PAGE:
Go, thou, and edit

I was looking up the entry on the Methodenstreit, started poking around as you do, and discovered that the Wikipedia article about The Irrational Atheist describes a book that is barely recognizable to me. Among other things, neither Dinesh D’Souza nor his book had anything whatsoever to do with TIA; I purposefully refrained from reading What’s So Great About Christianity? or any similar books until after completing my own book. According to the Wikipedia rules, I’m not allowed to edit the entry myself, but perhaps some of you – either critics or fans, I don’t really care which so long as you’re capable of writing reasonably accurate summaries – might be willing to do so. I suppose it would be fitting to use either The End of Faith page or the one for The God Delusion as an acceptable model.

Among other things, I think the wikipage on the Euthyphro Dilemma would benefit from my critique of it, since it’s a more fundamental reduction of Socrates’s construction than the obvious arbitrary angle. I suggest that it serves as a good example in why it’s beneficial to read the argument you are looking to criticize in its entirety rather than simply accepting the common summation of it. (In case you haven’t read the appendices, the salient point is that Socrates had to cheat in order to construct the logic required to support the dilemma, and he even admits that he is doing so in the text. So, the so-called Euthyphro Dilemma is a non-starter in its original polytheistic terms, as well as being inapplicable to a monotheistic scenario.)

And don’t forget, according to those examples, any criticisms should be directed to me for responses to be added to the wikipage later. I think that’s an incredibly stupid Wikipedia policy, but we don’t make the rules, we just play by them. I think one mistake that conservatives and libertarians have made is to simply concede the online encyclopedic ground rather than fighting for it by utilizing the techniques that are explictly deemed permissible by the Wikipedia editors. For example, if Richard Dawkins is permitted to deny the public charge that he is an atheist fundamentalist, then every other target of public criticism has to be permitted similar denials… it’s interesting to note how the “criticism” sections of several wikipages contain more text that can be best described as “response to criticism” than they do actual criticism.

So, my response to the charge of Nazihood in the section entitled “Feminism, multiculturalism and equality” is as follows: I reject the label on what should be the embarrassingly obvious grounds that libertarians are damn near the cardinal opposite of Nazis.

A few thoughts on LF section one

1. It’s always surprising how much harder even the simplest fill-in-the-blanks are than what would otherwise appear to be difficult multiple choice questions. If questions three and six were reversed, I wonder if even one in ten of those who got it right on the multiple choice would have still done so. On a tangential note, a surprising number of people who scored 80 or more answered “Roosevelt” on question six. I didn’t expect to see that.

2. I was pleased to see how many people understood that Goldberg is making a connection between religion and fascism. I was somewhat less pleased to see how many people misunderstood the nature of that relationship. Just to be clear, fascism!=theocracy. An important element of fascism is the sacralization of secular politics, which is not at all the same thing as the politicization of a religion.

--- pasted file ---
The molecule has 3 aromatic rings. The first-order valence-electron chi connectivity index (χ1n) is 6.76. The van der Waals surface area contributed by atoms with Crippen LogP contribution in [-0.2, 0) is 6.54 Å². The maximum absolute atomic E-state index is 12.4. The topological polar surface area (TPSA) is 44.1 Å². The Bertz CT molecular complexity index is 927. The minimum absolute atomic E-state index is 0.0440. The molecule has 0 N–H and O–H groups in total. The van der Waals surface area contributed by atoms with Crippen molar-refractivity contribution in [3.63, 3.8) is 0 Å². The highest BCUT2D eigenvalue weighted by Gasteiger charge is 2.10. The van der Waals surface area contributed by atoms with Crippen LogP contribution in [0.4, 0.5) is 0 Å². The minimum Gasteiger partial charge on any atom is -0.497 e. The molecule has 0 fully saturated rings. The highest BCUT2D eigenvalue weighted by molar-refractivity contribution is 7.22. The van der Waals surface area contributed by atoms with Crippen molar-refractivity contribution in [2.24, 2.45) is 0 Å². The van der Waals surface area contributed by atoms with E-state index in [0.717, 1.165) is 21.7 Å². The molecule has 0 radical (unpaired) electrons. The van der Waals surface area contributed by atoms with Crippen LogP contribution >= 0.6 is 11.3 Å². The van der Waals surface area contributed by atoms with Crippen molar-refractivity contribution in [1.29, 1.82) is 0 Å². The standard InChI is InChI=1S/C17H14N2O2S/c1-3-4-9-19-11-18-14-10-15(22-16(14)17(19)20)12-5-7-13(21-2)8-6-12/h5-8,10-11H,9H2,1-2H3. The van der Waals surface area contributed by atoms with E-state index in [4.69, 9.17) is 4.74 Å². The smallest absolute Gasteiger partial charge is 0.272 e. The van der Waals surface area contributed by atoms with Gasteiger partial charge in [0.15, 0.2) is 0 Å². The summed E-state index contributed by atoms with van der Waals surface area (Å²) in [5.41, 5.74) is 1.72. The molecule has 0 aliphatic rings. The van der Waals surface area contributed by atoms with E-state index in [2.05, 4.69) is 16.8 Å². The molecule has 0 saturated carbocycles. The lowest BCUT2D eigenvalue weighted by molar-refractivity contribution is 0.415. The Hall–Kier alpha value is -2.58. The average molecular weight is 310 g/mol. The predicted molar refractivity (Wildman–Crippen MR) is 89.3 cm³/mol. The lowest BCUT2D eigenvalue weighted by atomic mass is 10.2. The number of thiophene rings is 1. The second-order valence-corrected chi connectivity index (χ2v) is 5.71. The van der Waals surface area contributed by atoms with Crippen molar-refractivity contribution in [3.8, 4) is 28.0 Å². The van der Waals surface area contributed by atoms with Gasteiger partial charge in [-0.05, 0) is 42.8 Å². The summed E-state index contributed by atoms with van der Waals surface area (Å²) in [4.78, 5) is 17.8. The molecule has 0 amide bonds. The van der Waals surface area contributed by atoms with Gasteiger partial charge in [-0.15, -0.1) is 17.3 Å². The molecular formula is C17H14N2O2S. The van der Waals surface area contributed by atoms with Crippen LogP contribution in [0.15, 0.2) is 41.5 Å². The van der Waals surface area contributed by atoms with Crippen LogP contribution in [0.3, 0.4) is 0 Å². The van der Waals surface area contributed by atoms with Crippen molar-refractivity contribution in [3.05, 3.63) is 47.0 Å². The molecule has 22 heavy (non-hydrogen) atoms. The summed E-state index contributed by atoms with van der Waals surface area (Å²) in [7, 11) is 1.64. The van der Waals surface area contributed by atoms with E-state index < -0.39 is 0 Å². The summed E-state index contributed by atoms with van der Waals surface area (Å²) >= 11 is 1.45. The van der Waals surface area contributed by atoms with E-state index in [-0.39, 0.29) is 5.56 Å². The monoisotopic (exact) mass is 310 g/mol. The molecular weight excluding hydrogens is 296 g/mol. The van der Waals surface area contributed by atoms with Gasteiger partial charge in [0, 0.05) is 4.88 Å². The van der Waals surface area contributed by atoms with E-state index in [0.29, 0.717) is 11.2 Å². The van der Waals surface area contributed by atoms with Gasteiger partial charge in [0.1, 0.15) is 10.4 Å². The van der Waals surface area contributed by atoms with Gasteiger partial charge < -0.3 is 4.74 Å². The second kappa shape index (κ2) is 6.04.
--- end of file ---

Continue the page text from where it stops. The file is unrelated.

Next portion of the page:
3. I found it very amusing that one quiz-taker who called himself JonahGoldbergIsALying$*%! or something to that effect only scored 30, which is one correct answer above the monkey score. As a rule, if you want to set yourself up as a critic – and especially if you’re going to assume a position of intellectual superiority – it tends to help to be able to demonstrate you possess at least some evidence of a clue regarding the subject. Of course, as we saw in the Blumenthal video, no one is so certain that he “knows his shit” as a complete ignoramus with a college degree.

NB: the correct answer to Question Six was not, in fact, “Benjamin Yahoo”.

4. A note to the superficially pedantic. Given that literally everyone who has read Liberal Fascism is perfectly aware that Fascism began with Benito Mussolini – the fact that this week’s reading is entitled “Mussolini: the Father of Fascism” would be your first clue – it is really not necessary to repeatedly point this out as if you are saying something meaningful when people are discussing pre-20th century governments and ideologies. In such context, “fascism” is understood to mean “proto-fascism”. Ideas seldom appear ex nihilo, so discussing the potential intellectual roots of an ideology is a perfectly reasonable thing to do for those who are interested in the matter.

5. I was impressed at how well people retained most of the more important facts in the introduction. It’s fallen back to 64 percent since Jonah posted the link at The Corner, but at one point, after several hundred people had taken the quiz, the AVERAGE score was 72 percent. That’s quite good, especially compared to the average 59 percent on the introduction to the last book. Give yourselves a self-congratulatory pat on your collective back, if that’s not too fascistic. You know, given the alliteration and supreme flexibility of the word, I’m a little surprised no budding young sci-fi author has adopted it as a euphemism. Doesn’t “motherfascist” sound less contrived and more expressive than the lame Battlestar Galactic “frack”?

Anyhow, I hope you enjoyed the quiz and invite you to take a crack at the one that will be posted next weekend. A ten-question quiz will be posted each Saturday, followed by a 25-question final covering the entire text at the end. But, the quizzes will stay up, so if you happen to be busy or fall behind in your reading, you can always take them later.